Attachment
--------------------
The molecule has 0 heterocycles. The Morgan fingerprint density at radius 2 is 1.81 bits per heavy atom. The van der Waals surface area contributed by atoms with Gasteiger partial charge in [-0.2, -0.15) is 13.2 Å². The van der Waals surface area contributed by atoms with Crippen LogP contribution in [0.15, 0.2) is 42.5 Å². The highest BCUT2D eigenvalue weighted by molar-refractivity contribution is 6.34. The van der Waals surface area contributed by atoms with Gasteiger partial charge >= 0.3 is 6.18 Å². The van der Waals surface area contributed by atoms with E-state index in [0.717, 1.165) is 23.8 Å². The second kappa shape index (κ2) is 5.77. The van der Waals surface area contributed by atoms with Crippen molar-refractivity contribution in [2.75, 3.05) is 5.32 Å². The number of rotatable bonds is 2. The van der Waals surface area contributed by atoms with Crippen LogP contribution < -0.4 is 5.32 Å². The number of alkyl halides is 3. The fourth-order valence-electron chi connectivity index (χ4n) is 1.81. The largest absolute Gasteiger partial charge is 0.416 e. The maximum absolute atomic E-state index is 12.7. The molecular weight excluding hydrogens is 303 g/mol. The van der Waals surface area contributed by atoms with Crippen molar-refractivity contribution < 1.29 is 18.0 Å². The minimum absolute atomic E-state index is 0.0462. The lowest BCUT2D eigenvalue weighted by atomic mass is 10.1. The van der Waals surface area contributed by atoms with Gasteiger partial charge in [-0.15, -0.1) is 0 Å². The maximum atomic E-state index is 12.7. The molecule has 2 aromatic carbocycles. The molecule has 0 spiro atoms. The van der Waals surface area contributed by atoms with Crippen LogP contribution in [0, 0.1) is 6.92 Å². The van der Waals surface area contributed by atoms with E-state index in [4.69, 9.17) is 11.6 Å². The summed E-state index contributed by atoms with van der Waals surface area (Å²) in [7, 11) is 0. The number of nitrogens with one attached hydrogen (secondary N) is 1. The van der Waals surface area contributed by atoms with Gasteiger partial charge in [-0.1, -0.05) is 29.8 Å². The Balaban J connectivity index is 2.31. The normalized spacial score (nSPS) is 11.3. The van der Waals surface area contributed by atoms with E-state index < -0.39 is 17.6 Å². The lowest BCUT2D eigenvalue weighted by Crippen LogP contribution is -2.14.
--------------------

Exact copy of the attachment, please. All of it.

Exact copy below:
The molecule has 0 heterocycles. The Morgan fingerprint density at radius 2 is 1.81 bits per heavy atom. The van der Waals surface area contributed by atoms with Gasteiger partial charge in [-0.2, -0.15) is 13.2 Å². The van der Waals surface area contributed by atoms with Crippen LogP contribution in [0.15, 0.2) is 42.5 Å². The highest BCUT2D eigenvalue weighted by molar-refractivity contribution is 6.34. The van der Waals surface area contributed by atoms with Gasteiger partial charge >= 0.3 is 6.18 Å². The van der Waals surface area contributed by atoms with E-state index in [0.717, 1.165) is 23.8 Å². The second kappa shape index (κ2) is 5.77. The van der Waals surface area contributed by atoms with Crippen molar-refractivity contribution in [2.75, 3.05) is 5.32 Å². The number of rotatable bonds is 2. The van der Waals surface area contributed by atoms with Crippen LogP contribution < -0.4 is 5.32 Å². The number of alkyl halides is 3. The fourth-order valence-electron chi connectivity index (χ4n) is 1.81. The largest absolute Gasteiger partial charge is 0.416 e. The maximum absolute atomic E-state index is 12.7. The molecular weight excluding hydrogens is 303 g/mol. The van der Waals surface area contributed by atoms with Crippen molar-refractivity contribution < 1.29 is 18.0 Å². The minimum absolute atomic E-state index is 0.0462. The lowest BCUT2D eigenvalue weighted by atomic mass is 10.1. The van der Waals surface area contributed by atoms with Gasteiger partial charge in [-0.15, -0.1) is 0 Å². The maximum atomic E-state index is 12.7. The molecule has 2 aromatic carbocycles. The molecule has 0 spiro atoms. The van der Waals surface area contributed by atoms with Crippen LogP contribution in [0, 0.1) is 6.92 Å². The van der Waals surface area contributed by atoms with E-state index in [4.69, 9.17) is 11.6 Å². The summed E-state index contributed by atoms with van der Waals surface area (Å²) in [7, 11) is 0. The number of nitrogens with one attached hydrogen (secondary N) is 1. The van der Waals surface area contributed by atoms with Gasteiger partial charge in [-0.1, -0.05) is 29.8 Å². The Balaban J connectivity index is 2.31. The normalized spacial score (nSPS) is 11.3. The van der Waals surface area contributed by atoms with E-state index < -0.39 is 17.6 Å². The lowest BCUT2D eigenvalue weighted by Crippen LogP contribution is -2.14.